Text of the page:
By Randy Krum
The team at Visual Capitalist has visualized the Social Media Universe in 2020 using circular planets to represent the sizes of the different social platforms. They did a lot of things right with this design, and one major design choice I question.
From Visual Capitalist:
Social media has seeped into virtually all aspects of modern life. The vast social media universe collectively now holds 3.8 billion users, representing roughly 50% of the global population.
With an additional billion internet users projected to come online in the coming years, it’s possible that the social media universe could expand even further.
Let’s take a look at how social networks compare in terms of monthly active users (MAUs)—an industry metric widely used to gauge the success of these platforms.
Here’s what I think they did really well:
Circle sizes! So many people get circle sizes wrong, but they got it right. You have to size circles so the areas are proportional to the data. I even created a reference sheet to teach people Sizing Circles for Data Visualization that you can download as a PDF.
Brand colors. The colors of the planets in the infographic are based on the brand colors of each platform. That helps associate each planet.
White logos and text: There’s so much other color noise in this design, keeping the logos, data values and text in white helps make it more readable.
Defining MAUs (Monthly Active Users) early. You should always define your acronyms at their first use within your design (infographic, report, presentation, etc.) so anyone not familiar with it will understand them from the start.
Zero baseline bar charts. There are a couple small bar charts that provide additional data about Facebook and TikTok. Both of them are simple, clean, one-color designs based on a zero baseline so readers can easily understand them. That also allows for the removal of the axis labels and the data labels on the bars to be enough information for the readers.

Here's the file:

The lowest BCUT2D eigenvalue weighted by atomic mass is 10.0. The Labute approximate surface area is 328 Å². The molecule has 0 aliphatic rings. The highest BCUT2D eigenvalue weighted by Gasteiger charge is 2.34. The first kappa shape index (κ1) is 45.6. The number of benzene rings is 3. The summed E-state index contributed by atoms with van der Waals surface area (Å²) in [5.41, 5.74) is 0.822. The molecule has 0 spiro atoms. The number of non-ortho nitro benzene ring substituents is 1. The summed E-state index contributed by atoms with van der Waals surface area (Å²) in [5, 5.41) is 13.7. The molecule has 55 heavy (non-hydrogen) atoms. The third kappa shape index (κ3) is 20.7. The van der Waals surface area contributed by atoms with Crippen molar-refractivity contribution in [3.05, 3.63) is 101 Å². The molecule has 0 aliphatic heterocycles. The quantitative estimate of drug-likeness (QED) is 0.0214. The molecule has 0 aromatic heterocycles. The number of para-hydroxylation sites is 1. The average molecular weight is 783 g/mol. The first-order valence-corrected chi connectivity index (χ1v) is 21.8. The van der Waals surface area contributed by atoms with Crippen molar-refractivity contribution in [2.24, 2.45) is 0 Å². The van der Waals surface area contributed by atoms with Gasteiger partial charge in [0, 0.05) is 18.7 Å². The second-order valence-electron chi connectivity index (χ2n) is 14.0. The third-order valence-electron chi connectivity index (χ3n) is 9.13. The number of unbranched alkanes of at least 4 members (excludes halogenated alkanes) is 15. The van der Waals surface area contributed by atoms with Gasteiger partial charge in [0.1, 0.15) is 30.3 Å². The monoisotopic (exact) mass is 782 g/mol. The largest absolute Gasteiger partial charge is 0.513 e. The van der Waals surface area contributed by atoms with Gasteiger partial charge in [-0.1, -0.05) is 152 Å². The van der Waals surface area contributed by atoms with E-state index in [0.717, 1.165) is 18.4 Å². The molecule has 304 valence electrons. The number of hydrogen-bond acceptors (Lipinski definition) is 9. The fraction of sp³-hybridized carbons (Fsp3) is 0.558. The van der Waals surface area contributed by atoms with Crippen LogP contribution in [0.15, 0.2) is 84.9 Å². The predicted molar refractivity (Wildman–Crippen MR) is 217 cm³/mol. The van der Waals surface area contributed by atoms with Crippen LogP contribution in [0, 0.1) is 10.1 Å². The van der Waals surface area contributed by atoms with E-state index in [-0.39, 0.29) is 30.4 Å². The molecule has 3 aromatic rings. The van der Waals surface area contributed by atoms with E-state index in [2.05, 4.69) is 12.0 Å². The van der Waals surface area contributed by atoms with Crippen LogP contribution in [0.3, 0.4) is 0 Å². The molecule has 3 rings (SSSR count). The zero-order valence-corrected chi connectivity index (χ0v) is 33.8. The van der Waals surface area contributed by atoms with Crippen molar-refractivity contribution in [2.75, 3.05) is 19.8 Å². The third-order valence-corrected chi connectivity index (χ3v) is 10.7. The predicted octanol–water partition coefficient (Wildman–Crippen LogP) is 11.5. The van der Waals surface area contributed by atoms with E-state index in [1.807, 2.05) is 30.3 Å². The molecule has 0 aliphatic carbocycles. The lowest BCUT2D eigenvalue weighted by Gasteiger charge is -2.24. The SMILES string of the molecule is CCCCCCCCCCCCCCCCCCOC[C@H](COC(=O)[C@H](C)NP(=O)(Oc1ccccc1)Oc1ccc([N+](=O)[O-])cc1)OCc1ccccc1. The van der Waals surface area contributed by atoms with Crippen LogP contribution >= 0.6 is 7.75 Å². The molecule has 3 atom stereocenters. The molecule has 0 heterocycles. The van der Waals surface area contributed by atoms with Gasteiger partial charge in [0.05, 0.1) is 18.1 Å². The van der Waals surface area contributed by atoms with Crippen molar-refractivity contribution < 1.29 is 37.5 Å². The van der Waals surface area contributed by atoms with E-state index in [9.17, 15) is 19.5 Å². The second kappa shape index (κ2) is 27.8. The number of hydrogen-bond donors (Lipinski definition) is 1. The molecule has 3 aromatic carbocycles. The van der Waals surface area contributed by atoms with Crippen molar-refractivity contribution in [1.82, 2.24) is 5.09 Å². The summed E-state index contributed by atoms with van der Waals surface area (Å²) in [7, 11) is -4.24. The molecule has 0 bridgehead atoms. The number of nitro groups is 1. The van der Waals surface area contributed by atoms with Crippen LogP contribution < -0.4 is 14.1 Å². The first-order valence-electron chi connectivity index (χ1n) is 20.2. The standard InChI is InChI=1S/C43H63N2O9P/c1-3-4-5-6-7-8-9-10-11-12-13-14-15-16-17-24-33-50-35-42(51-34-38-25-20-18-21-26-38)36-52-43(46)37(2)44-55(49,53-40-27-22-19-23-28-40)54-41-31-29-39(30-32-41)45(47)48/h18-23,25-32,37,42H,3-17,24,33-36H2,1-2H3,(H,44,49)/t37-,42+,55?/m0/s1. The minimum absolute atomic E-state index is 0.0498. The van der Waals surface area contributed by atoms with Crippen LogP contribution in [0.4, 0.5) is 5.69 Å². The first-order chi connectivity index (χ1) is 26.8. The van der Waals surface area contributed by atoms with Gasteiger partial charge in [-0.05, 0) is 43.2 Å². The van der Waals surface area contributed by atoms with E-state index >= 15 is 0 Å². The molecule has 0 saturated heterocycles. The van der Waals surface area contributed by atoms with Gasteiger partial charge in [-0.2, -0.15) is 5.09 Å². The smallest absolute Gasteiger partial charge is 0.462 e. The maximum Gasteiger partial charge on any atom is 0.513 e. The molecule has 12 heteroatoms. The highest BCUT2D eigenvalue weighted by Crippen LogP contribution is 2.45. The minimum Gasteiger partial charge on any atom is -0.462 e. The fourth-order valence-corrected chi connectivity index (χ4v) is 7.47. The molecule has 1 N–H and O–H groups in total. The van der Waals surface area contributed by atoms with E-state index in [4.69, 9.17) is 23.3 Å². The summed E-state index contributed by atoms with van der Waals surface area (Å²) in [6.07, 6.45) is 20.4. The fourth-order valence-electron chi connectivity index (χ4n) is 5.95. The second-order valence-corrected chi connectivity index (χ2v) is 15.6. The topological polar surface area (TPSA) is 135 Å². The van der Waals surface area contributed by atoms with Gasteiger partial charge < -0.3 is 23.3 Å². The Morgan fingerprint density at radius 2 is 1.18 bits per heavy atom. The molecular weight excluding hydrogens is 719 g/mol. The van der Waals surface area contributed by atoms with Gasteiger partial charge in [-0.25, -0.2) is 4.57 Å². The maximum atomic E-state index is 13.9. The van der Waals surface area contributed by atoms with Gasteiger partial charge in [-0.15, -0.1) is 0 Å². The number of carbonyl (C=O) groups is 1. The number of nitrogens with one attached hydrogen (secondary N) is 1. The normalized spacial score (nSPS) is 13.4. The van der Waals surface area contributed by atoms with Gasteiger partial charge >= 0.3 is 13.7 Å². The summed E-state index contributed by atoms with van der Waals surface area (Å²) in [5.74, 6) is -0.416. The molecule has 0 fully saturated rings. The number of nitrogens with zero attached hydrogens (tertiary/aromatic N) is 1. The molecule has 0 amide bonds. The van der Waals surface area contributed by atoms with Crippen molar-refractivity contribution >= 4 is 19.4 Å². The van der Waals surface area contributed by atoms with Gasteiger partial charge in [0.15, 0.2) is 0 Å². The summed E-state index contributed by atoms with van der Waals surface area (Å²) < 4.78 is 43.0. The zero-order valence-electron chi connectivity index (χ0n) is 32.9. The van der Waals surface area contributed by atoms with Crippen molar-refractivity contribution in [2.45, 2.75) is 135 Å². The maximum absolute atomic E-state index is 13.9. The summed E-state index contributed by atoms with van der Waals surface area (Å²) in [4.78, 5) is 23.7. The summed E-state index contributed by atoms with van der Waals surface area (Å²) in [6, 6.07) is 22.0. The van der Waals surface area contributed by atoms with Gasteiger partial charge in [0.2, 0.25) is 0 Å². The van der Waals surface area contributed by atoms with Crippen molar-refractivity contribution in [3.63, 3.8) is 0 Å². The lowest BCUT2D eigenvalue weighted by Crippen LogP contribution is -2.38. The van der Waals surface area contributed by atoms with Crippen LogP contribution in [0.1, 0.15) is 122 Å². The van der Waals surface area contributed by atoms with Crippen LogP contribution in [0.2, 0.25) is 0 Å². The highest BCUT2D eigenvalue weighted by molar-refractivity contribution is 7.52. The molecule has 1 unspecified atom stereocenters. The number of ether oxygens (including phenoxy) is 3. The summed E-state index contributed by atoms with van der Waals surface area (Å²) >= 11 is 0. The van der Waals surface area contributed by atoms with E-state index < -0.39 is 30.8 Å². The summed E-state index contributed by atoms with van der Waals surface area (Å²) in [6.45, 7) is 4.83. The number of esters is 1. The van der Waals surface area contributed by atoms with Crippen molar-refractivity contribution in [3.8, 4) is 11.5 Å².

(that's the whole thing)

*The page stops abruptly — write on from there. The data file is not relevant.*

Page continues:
Short, simple text descriptions about each service. Keep the infographic simple, and longer explanations are in the article posted along with the infographic.
Here’s the one design choice I question:
Visualizing them as 3D planets. I get the visual metaphor for the “Social Media Universe” but as soon as you visualize them as 3D planets, they really should be sized as proportional 3D spheres instead of 2D circles. That math is a little more complicated. As it is currently designed, the sizes don’t match spheres.
A few other design improvements for infographics:
Don’t obscure your data sources. Don’t just list the top level domain or company where your data came from in the infographic. Readers should be able to easily review and access your data sources. Don’t make people search or hunt for your data.
Missing copyright or Creative Commons. I’m an advocate that Creative Commons is an easier licensing model for publishing infographics, but this infographic doesn’t list any type of copyright at all.
Missing infographic URL. Most people share the infographic JPG image file and tend to neglect linking back to the original.
The best thing designers can do is to include the URL for the Infographic Landing Page in the infographic image file itself, so readers from other sites can find their way back to the original.